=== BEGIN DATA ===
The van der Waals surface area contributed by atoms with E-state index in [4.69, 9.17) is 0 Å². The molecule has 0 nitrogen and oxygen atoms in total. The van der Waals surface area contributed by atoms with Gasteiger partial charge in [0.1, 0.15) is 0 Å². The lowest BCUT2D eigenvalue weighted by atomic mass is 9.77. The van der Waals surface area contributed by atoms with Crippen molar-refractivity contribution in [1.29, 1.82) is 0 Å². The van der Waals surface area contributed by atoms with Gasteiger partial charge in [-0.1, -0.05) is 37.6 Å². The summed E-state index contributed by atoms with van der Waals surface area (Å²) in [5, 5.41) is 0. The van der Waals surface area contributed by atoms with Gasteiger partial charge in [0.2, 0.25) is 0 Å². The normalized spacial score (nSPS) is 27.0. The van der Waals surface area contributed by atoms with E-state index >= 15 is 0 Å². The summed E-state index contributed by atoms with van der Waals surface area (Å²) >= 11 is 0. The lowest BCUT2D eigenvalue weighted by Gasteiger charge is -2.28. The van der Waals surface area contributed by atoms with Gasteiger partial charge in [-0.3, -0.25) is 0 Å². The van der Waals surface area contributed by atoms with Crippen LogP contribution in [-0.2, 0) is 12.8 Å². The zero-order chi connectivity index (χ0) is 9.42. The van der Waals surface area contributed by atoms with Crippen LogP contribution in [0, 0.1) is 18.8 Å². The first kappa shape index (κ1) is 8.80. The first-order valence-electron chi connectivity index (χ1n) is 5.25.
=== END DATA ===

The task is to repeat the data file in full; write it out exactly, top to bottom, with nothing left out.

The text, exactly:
The van der Waals surface area contributed by atoms with E-state index in [4.69, 9.17) is 0 Å². The molecule has 0 nitrogen and oxygen atoms in total. The van der Waals surface area contributed by atoms with Gasteiger partial charge in [0.1, 0.15) is 0 Å². The lowest BCUT2D eigenvalue weighted by atomic mass is 9.77. The van der Waals surface area contributed by atoms with Crippen molar-refractivity contribution in [1.29, 1.82) is 0 Å². The van der Waals surface area contributed by atoms with Gasteiger partial charge in [-0.1, -0.05) is 37.6 Å². The summed E-state index contributed by atoms with van der Waals surface area (Å²) in [5, 5.41) is 0. The van der Waals surface area contributed by atoms with Gasteiger partial charge in [0.2, 0.25) is 0 Å². The normalized spacial score (nSPS) is 27.0. The van der Waals surface area contributed by atoms with E-state index >= 15 is 0 Å². The summed E-state index contributed by atoms with van der Waals surface area (Å²) >= 11 is 0. The lowest BCUT2D eigenvalue weighted by Gasteiger charge is -2.28. The van der Waals surface area contributed by atoms with Gasteiger partial charge in [-0.3, -0.25) is 0 Å². The van der Waals surface area contributed by atoms with Crippen LogP contribution in [-0.2, 0) is 12.8 Å². The zero-order chi connectivity index (χ0) is 9.42. The van der Waals surface area contributed by atoms with Crippen LogP contribution in [0, 0.1) is 18.8 Å². The first kappa shape index (κ1) is 8.80. The first-order valence-electron chi connectivity index (χ1n) is 5.25.